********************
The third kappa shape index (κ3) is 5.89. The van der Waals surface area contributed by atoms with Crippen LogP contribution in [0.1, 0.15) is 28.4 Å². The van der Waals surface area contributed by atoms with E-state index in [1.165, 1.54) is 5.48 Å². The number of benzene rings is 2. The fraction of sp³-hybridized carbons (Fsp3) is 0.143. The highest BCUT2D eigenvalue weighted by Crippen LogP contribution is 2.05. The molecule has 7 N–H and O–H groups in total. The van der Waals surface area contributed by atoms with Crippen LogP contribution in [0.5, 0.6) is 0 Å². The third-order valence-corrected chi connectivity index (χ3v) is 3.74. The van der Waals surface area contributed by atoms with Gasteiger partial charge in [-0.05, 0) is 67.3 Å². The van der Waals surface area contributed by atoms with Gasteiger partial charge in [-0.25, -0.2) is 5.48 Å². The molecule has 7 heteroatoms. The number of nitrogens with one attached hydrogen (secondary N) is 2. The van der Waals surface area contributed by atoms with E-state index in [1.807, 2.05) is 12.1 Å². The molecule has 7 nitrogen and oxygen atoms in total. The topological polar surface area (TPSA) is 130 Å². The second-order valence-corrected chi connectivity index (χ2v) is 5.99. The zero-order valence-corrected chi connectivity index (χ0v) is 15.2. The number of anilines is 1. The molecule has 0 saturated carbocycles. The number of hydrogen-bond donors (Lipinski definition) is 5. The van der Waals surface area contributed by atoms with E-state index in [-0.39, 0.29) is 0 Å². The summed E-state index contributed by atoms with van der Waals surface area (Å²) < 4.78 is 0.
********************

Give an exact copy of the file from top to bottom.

The third kappa shape index (κ3) is 5.89. The van der Waals surface area contributed by atoms with Crippen LogP contribution in [0.1, 0.15) is 28.4 Å². The van der Waals surface area contributed by atoms with E-state index in [1.165, 1.54) is 5.48 Å². The number of benzene rings is 2. The fraction of sp³-hybridized carbons (Fsp3) is 0.143. The highest BCUT2D eigenvalue weighted by Crippen LogP contribution is 2.05. The molecule has 7 N–H and O–H groups in total. The van der Waals surface area contributed by atoms with Crippen LogP contribution in [0.5, 0.6) is 0 Å². The third-order valence-corrected chi connectivity index (χ3v) is 3.74. The van der Waals surface area contributed by atoms with Gasteiger partial charge in [-0.05, 0) is 67.3 Å². The van der Waals surface area contributed by atoms with Gasteiger partial charge in [-0.25, -0.2) is 5.48 Å². The molecule has 7 heteroatoms. The number of nitrogens with one attached hydrogen (secondary N) is 2. The van der Waals surface area contributed by atoms with E-state index in [1.807, 2.05) is 12.1 Å². The molecule has 7 nitrogen and oxygen atoms in total. The topological polar surface area (TPSA) is 130 Å². The second-order valence-corrected chi connectivity index (χ2v) is 5.99. The zero-order valence-corrected chi connectivity index (χ0v) is 15.2. The number of anilines is 1. The molecule has 0 saturated carbocycles. The number of hydrogen-bond donors (Lipinski definition) is 5. The van der Waals surface area contributed by atoms with E-state index in [-0.39, 0.29) is 0 Å². The summed E-state index contributed by atoms with van der Waals surface area (Å²) < 4.78 is 0.